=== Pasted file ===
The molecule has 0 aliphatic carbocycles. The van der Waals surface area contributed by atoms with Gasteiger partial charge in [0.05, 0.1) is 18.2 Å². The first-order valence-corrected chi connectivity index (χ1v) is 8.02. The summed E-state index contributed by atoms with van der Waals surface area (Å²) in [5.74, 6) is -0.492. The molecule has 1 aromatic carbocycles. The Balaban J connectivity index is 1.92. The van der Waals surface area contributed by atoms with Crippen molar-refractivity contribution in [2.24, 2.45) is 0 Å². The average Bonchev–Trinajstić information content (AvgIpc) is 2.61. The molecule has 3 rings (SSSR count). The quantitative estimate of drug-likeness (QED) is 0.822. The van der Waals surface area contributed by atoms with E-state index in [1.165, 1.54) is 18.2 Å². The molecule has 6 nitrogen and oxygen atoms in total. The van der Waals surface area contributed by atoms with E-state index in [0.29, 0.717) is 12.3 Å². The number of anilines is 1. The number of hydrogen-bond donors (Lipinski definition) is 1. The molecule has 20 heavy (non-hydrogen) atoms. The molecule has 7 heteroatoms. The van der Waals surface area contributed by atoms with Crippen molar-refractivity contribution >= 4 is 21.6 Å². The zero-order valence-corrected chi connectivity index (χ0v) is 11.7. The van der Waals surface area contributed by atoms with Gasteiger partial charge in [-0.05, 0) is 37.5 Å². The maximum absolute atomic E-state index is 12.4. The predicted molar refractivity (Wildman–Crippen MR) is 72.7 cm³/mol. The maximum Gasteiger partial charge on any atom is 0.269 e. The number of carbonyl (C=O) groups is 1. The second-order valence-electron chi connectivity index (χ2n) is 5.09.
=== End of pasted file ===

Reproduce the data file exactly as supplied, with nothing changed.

The molecule has 0 aliphatic carbocycles. The van der Waals surface area contributed by atoms with Gasteiger partial charge in [0.05, 0.1) is 18.2 Å². The first-order valence-corrected chi connectivity index (χ1v) is 8.02. The summed E-state index contributed by atoms with van der Waals surface area (Å²) in [5.74, 6) is -0.492. The molecule has 1 aromatic carbocycles. The Balaban J connectivity index is 1.92. The van der Waals surface area contributed by atoms with Crippen molar-refractivity contribution in [2.24, 2.45) is 0 Å². The average Bonchev–Trinajstić information content (AvgIpc) is 2.61. The molecule has 3 rings (SSSR count). The quantitative estimate of drug-likeness (QED) is 0.822. The van der Waals surface area contributed by atoms with E-state index in [1.165, 1.54) is 18.2 Å². The molecule has 6 nitrogen and oxygen atoms in total. The van der Waals surface area contributed by atoms with E-state index in [0.29, 0.717) is 12.3 Å². The number of anilines is 1. The number of hydrogen-bond donors (Lipinski definition) is 1. The molecule has 20 heavy (non-hydrogen) atoms. The molecule has 7 heteroatoms. The van der Waals surface area contributed by atoms with Crippen molar-refractivity contribution >= 4 is 21.6 Å². The zero-order valence-corrected chi connectivity index (χ0v) is 11.7. The van der Waals surface area contributed by atoms with Gasteiger partial charge in [-0.05, 0) is 37.5 Å². The maximum absolute atomic E-state index is 12.4. The predicted molar refractivity (Wildman–Crippen MR) is 72.7 cm³/mol. The maximum Gasteiger partial charge on any atom is 0.269 e. The number of carbonyl (C=O) groups is 1. The second-order valence-electron chi connectivity index (χ2n) is 5.09.